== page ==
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Estimating age specific mortality: a new model life table system with flexible standard mortality schedule

Civil registration and vital statistics systems are of critical importance in providing necessary information to assess the general health conditions of a population. Yet, in most developing countries, these systems are either inexistent or incomplete. Demographers and researchers in other fields have long been using different techniques to indirectly estimate either summary mortality indices such as probability of dying from birth to age 5 (5q0), or a full life table that contains various indices describing the dying out of a hypothetical population cohort.

In this paper, we propose a new model life table system that satisfies the following desirable attributes. First, it is parsimonious and requires only a few entry parameters to generate a full life table. Second, it could adequately capture the range of age patterns of mortality observed in real populations and yield high predictive validity, not just measured by summary indices such as life expectancy at birth, but more importantly by age specific mortality rates. Third, it provides satisfactory estimates of age specific mortality for countries with high levels of mortality, especially those plagued by the HIV/AIDS epidemic. Finally, it could generate age specific mortality with a plausible time trend, and the partial derivative of entry parameters such as 5q0 and 45q15 should be positive with respect to age specific mortality.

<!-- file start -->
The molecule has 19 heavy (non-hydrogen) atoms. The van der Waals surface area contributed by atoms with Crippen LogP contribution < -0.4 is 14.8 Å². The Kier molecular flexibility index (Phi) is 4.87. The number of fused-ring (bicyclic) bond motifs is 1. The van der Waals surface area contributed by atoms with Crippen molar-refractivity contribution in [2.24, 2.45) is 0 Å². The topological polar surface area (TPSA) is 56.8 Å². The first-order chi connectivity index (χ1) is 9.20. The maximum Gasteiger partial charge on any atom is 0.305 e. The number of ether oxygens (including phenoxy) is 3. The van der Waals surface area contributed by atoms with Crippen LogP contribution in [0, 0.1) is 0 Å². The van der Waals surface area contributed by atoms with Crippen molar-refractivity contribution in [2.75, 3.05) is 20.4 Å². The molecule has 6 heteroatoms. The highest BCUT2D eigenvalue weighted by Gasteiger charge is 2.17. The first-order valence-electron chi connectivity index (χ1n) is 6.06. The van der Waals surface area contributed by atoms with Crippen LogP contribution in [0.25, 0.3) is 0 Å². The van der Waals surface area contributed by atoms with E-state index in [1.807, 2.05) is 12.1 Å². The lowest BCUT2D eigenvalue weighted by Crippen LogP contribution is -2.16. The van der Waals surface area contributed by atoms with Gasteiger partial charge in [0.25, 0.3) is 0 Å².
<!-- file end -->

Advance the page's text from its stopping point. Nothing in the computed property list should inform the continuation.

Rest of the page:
Our new model life table system is built upon a database with 7,294 empirical life tables, among which 1,174 (16.4%) are from populations with over 0.1% HIV seroprevalence among adults with ages 15 to 59. Preliminary results show that this new model exhibits both greater versatility and high predictive validity in estimating age specific mortality than various life table systems. In addition, our model's ability to estimate age specific mortality rates in the presence of significant HIV/AIDS epidemic is likely to be of considerable value in providing mortality estimates for countries plagued by the epidemic.